Lynch Syndrome


Lynch Syndrome is a hereditary disorder caused by a mutation in a mismatch repair gene in which affected individuals have a higher than normal chance of developing colorectal cancer, endometrial cancer, and various other types of aggressive cancers, often at a young age – also called hereditary nonpolyposis colon cancer (HNPCC).

Children of a Lynch Syndrome parent possess a 50% risk of acquiring a mutation.  Those with Lynch Syndrome carry up to an 85% risk of contracting colon cancer as well as a higher than average risk for endometrial cancer, stomach, pancreas, kidney/ureter tract, hepatobiliary tract, gastric tract, prostate, ovarian, gallbladder duct, brain, small intestine, common breast and skin cancers. Lynch Syndrome is not a rare condition but rather an under-diagnosed one!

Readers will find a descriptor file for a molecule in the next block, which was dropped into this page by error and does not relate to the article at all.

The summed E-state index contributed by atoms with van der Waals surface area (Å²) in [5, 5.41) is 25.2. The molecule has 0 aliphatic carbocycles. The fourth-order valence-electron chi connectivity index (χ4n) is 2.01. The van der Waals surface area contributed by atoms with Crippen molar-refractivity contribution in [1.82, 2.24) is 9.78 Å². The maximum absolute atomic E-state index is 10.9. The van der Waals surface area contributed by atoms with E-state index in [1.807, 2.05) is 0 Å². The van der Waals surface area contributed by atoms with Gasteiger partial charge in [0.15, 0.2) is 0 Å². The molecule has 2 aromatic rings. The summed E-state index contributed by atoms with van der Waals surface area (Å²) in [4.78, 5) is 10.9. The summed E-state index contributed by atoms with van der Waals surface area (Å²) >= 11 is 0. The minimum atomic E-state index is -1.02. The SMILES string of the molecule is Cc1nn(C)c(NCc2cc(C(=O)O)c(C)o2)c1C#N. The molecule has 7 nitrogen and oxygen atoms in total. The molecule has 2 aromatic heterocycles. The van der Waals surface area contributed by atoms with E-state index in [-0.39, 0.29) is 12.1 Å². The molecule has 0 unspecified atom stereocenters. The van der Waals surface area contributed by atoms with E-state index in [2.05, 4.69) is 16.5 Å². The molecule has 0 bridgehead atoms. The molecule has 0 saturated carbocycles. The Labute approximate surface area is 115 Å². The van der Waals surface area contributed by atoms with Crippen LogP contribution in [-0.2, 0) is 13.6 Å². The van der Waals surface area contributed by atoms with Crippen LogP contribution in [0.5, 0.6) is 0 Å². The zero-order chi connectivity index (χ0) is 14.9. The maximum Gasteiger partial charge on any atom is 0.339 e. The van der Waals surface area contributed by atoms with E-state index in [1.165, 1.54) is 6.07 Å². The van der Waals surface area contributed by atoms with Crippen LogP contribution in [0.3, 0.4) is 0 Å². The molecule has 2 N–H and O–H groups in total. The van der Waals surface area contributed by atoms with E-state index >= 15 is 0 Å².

Our Open Access nurses at Regional Gi ask our patients specific questions to identify patients at risk and refer them to genetic counselors for further investigation to determine if the patient or their family requires genetic testing for Lynch Syndrome.

For information on Lynch Syndrome, visit Lynch Syndrome International at

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